The legendary Yoko Gushiken (23-1, 15) was one of the all time great Japanese fighters. His lengthy reign with the WBA Light Flyweight title saw him record 13 defenses, and he later went on to open a gym, and lead several fighters, including Daigo Higa, to world titles.
What few might be aware of is that Gushiken had success outside of the ring. That included a musical career that included his 1979 track "Fist", which you can hear below along with releasing books and being involved in advertising.
Gushiken's success in the recording studio is certainly not close to his boxing success, but it's still an interesting thing to be aware of. Also to think this came out whilst he was still a reigning world champion is also kind of interesting.
Another goes by and we get the chance to again share another bout which we've dubbed over with English language commentary, as we try to help fans feel less alienated by the language that can keep some fans away from these types of fights.
This time we're looking at a Japanese Lightweight title between defending champion Shuichiro Yoshino (6-0, 4) and his then mandatory challenger Masaki Saito (14-12-6, 5).
We hope you enjoy these and do learn something from the fights, as really the key reason for us doing them is to get fans who perhaps are put off by the language barrier to actually give these bouts a chance. It's another short one, but another worthy of a watch.
This week we're not looking at a boxer either performing a song or being involved in the video of a song but instead a song about a boxer.
Here we see Japanese musician Johnny Ginowan performing his "Song of Yoko Gushiken", which is available on the album "Johnny Ginowan BEST 1998-2014", which is available in UK.
The Ukulele playing Japanese Ska artist is not someone we are too familiar with, but we certainly don't mind this too much given some of the other music we've featured on here.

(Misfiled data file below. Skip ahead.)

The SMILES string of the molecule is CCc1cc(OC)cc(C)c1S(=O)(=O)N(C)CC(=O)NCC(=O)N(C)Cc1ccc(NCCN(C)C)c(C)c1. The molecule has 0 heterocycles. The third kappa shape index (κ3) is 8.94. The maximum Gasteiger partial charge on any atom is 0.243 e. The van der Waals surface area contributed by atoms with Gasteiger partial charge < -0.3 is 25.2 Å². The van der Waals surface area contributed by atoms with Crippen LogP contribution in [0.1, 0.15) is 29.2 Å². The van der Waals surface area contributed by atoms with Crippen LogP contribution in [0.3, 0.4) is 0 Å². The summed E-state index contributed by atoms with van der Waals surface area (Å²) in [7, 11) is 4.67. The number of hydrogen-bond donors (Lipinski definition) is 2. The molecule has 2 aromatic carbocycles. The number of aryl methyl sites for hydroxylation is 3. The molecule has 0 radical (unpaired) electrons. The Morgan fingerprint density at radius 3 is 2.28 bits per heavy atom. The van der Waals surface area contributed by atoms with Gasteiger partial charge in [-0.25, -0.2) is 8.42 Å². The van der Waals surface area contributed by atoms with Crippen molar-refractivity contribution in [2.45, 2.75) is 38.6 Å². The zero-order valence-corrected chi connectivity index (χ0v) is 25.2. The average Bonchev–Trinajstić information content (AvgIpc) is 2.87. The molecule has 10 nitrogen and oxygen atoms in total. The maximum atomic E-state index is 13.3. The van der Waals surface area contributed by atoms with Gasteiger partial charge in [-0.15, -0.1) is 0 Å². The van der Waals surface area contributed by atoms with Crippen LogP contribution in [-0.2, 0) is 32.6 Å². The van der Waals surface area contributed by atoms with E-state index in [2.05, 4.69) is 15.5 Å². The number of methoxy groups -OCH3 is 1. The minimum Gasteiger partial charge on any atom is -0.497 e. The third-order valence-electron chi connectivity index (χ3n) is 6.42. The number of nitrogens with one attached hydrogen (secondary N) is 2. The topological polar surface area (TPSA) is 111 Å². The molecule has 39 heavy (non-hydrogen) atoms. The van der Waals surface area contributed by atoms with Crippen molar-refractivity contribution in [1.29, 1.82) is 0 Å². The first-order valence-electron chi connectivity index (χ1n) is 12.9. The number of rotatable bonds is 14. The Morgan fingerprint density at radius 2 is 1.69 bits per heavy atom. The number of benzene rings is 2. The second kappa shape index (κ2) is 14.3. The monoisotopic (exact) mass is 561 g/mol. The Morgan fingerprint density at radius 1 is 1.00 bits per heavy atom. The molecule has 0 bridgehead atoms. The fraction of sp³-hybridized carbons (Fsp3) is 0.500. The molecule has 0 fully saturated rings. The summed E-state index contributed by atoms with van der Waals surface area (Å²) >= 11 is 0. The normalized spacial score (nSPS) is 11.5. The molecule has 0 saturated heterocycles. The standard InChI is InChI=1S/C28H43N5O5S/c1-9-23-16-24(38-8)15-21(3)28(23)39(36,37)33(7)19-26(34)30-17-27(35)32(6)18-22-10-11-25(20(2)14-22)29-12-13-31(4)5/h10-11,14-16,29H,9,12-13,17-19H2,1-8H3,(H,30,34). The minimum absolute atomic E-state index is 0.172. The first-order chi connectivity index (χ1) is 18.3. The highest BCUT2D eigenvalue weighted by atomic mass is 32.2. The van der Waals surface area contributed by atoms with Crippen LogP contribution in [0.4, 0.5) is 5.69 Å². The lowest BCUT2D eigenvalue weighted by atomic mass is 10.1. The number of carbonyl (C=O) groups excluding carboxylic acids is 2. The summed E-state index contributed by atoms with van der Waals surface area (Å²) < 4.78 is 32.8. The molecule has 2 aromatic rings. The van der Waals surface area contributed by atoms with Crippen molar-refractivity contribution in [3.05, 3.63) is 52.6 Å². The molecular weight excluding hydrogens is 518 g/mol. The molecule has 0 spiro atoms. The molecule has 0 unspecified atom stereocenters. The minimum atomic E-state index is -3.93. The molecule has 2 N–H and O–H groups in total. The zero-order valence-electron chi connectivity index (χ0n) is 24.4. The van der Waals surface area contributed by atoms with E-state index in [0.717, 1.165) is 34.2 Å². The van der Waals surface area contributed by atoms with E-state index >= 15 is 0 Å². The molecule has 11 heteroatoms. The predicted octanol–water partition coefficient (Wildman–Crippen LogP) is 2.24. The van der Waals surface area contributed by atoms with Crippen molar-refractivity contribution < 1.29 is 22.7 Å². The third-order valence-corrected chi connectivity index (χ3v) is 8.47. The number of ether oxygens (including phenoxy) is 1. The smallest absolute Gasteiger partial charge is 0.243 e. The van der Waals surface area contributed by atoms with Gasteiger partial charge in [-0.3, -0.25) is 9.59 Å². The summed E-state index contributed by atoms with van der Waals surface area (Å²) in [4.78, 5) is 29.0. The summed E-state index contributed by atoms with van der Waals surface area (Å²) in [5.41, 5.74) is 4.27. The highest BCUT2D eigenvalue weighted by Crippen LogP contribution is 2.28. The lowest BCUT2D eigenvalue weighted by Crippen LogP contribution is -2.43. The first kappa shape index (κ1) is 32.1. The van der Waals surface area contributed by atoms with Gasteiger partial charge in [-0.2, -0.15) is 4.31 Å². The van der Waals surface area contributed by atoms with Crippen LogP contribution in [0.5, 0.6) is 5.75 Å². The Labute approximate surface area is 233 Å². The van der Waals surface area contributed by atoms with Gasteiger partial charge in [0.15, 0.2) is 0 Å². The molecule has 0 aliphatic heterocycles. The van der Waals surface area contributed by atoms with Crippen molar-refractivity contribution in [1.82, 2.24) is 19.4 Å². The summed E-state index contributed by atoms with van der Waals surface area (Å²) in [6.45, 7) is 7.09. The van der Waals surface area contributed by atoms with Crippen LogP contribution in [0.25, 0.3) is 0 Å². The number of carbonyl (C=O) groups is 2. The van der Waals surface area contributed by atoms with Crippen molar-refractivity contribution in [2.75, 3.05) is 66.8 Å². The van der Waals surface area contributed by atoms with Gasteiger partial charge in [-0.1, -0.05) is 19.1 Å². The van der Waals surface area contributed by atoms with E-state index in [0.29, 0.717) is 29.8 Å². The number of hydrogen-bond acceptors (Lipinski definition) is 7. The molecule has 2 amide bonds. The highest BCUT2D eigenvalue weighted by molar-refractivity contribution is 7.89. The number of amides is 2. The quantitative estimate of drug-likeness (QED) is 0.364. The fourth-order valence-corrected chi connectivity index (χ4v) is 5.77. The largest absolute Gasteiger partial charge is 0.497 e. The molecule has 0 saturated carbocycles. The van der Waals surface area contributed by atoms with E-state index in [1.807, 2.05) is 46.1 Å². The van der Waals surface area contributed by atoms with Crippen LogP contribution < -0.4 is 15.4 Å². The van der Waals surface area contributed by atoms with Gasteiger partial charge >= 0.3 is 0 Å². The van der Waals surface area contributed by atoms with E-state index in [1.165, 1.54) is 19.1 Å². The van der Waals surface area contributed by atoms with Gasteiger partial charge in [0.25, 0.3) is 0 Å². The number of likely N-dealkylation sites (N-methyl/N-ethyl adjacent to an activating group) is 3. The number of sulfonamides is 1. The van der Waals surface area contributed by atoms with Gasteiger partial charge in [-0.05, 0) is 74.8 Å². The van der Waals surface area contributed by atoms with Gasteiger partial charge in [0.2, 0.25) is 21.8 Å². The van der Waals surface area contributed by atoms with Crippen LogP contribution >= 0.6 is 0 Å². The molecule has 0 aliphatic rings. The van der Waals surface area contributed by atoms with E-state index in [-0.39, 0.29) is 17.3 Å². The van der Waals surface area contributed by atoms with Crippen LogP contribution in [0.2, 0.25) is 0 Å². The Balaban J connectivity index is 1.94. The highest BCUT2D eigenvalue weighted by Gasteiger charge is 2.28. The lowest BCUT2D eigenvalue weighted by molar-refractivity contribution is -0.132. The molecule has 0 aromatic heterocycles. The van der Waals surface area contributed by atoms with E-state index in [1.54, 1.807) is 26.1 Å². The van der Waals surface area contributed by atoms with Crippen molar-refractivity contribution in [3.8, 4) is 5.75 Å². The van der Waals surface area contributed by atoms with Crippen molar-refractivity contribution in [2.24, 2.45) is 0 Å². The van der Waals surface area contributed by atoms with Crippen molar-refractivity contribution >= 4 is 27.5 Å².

Interestingly a different song by Ginowan was used as a walk out song for the hard hitting Featherweight Nobutoshi Hiranaka and by the Hanshin Tigers. He has also featured in numerous adverts and things in Japan and credit where it's due he's had some fairly catchy tracks.
Another Wednesday without live fights gives us another Wednesday to share one of the English language commentaries we did earlier this year.
This time it's the 2019 bout between Kenta Endo (4-0-1, 3) and Gi Won Shin (3-2-3) which took place at Korakuen Hall and was a rather short but fun bout, that again had TV quality footage for us to work with and wasn't too long.
Again there is a lack of overall polish to the commentary but the basis of the video is again to make fights more accessible to a Western audience, with some background information on the fights rather than trying to sound too professional.
Former OPBF Bantamweight champion Young Chun Min (17-2, 11) is certainly not one of the biggest names from the history of Korean boxing but he was an enigmatic figure after his career came to an end. He set up a number of businesses, most of which failed, worked as a taxi driver and finally found success as a restaurant owner.